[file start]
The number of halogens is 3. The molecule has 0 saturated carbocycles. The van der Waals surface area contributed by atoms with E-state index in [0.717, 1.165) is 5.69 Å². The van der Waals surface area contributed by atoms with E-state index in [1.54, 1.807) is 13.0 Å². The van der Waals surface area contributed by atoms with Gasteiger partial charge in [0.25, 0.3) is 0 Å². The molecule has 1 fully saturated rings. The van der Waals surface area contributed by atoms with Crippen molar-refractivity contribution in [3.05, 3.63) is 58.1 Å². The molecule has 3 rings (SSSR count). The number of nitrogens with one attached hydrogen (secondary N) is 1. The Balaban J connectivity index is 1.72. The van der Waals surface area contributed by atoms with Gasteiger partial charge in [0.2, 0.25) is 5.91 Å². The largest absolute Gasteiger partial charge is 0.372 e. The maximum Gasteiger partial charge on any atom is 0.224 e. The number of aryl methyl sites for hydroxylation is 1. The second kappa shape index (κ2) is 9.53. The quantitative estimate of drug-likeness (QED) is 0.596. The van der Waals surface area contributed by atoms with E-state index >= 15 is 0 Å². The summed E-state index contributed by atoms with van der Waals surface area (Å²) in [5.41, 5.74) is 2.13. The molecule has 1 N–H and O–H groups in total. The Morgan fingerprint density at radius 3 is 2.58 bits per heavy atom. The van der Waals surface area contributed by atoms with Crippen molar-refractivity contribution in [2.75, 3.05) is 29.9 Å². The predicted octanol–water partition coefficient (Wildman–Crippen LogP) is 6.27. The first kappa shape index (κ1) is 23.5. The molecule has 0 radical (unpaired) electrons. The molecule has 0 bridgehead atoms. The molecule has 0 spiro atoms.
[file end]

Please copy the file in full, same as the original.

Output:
The number of halogens is 3. The molecule has 0 saturated carbocycles. The van der Waals surface area contributed by atoms with E-state index in [0.717, 1.165) is 5.69 Å². The van der Waals surface area contributed by atoms with E-state index in [1.54, 1.807) is 13.0 Å². The van der Waals surface area contributed by atoms with Gasteiger partial charge in [0.25, 0.3) is 0 Å². The molecule has 1 fully saturated rings. The van der Waals surface area contributed by atoms with Crippen molar-refractivity contribution in [3.05, 3.63) is 58.1 Å². The molecule has 3 rings (SSSR count). The number of nitrogens with one attached hydrogen (secondary N) is 1. The Balaban J connectivity index is 1.72. The van der Waals surface area contributed by atoms with Gasteiger partial charge in [0.2, 0.25) is 5.91 Å². The largest absolute Gasteiger partial charge is 0.372 e. The maximum Gasteiger partial charge on any atom is 0.224 e. The number of aryl methyl sites for hydroxylation is 1. The second kappa shape index (κ2) is 9.53. The quantitative estimate of drug-likeness (QED) is 0.596. The van der Waals surface area contributed by atoms with E-state index >= 15 is 0 Å². The summed E-state index contributed by atoms with van der Waals surface area (Å²) in [5.41, 5.74) is 2.13. The molecule has 1 N–H and O–H groups in total. The Morgan fingerprint density at radius 3 is 2.58 bits per heavy atom. The van der Waals surface area contributed by atoms with Crippen molar-refractivity contribution in [2.75, 3.05) is 29.9 Å². The predicted octanol–water partition coefficient (Wildman–Crippen LogP) is 6.27. The first kappa shape index (κ1) is 23.5. The molecule has 0 radical (unpaired) electrons. The molecule has 0 bridgehead atoms. The molecule has 0 spiro atoms.